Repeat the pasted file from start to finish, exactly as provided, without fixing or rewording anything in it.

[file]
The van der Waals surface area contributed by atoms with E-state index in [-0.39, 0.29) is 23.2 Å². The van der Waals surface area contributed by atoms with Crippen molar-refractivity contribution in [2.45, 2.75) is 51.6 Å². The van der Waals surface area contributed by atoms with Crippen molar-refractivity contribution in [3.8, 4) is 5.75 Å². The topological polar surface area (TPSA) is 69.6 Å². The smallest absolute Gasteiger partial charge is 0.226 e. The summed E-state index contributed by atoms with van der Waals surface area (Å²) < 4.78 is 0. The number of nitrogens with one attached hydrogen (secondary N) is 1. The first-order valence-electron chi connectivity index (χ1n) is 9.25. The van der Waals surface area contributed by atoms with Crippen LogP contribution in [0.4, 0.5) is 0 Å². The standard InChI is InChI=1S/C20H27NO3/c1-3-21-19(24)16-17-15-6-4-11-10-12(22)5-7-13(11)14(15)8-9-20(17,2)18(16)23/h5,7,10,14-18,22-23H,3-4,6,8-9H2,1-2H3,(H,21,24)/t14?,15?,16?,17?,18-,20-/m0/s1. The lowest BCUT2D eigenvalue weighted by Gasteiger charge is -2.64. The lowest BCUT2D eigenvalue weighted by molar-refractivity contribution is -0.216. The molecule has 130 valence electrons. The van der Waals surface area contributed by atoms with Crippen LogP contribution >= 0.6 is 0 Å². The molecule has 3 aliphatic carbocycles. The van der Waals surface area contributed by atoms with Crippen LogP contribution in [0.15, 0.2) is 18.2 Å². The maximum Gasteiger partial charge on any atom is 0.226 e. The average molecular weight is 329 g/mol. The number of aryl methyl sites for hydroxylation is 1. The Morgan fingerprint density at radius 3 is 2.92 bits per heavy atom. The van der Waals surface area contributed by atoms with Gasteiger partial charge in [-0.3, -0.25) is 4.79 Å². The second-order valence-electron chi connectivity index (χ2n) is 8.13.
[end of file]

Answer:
The van der Waals surface area contributed by atoms with E-state index in [-0.39, 0.29) is 23.2 Å². The van der Waals surface area contributed by atoms with Crippen molar-refractivity contribution in [2.45, 2.75) is 51.6 Å². The van der Waals surface area contributed by atoms with Crippen molar-refractivity contribution in [3.8, 4) is 5.75 Å². The topological polar surface area (TPSA) is 69.6 Å². The smallest absolute Gasteiger partial charge is 0.226 e. The summed E-state index contributed by atoms with van der Waals surface area (Å²) < 4.78 is 0. The number of nitrogens with one attached hydrogen (secondary N) is 1. The first-order valence-electron chi connectivity index (χ1n) is 9.25. The van der Waals surface area contributed by atoms with Crippen LogP contribution in [0.4, 0.5) is 0 Å². The standard InChI is InChI=1S/C20H27NO3/c1-3-21-19(24)16-17-15-6-4-11-10-12(22)5-7-13(11)14(15)8-9-20(17,2)18(16)23/h5,7,10,14-18,22-23H,3-4,6,8-9H2,1-2H3,(H,21,24)/t14?,15?,16?,17?,18-,20-/m0/s1. The lowest BCUT2D eigenvalue weighted by Gasteiger charge is -2.64. The lowest BCUT2D eigenvalue weighted by molar-refractivity contribution is -0.216. The molecule has 130 valence electrons. The van der Waals surface area contributed by atoms with Crippen LogP contribution >= 0.6 is 0 Å². The molecule has 3 aliphatic carbocycles. The van der Waals surface area contributed by atoms with Crippen LogP contribution in [0.15, 0.2) is 18.2 Å². The maximum Gasteiger partial charge on any atom is 0.226 e. The average molecular weight is 329 g/mol. The number of aryl methyl sites for hydroxylation is 1. The Morgan fingerprint density at radius 3 is 2.92 bits per heavy atom. The van der Waals surface area contributed by atoms with Gasteiger partial charge in [-0.3, -0.25) is 4.79 Å². The second-order valence-electron chi connectivity index (χ2n) is 8.13.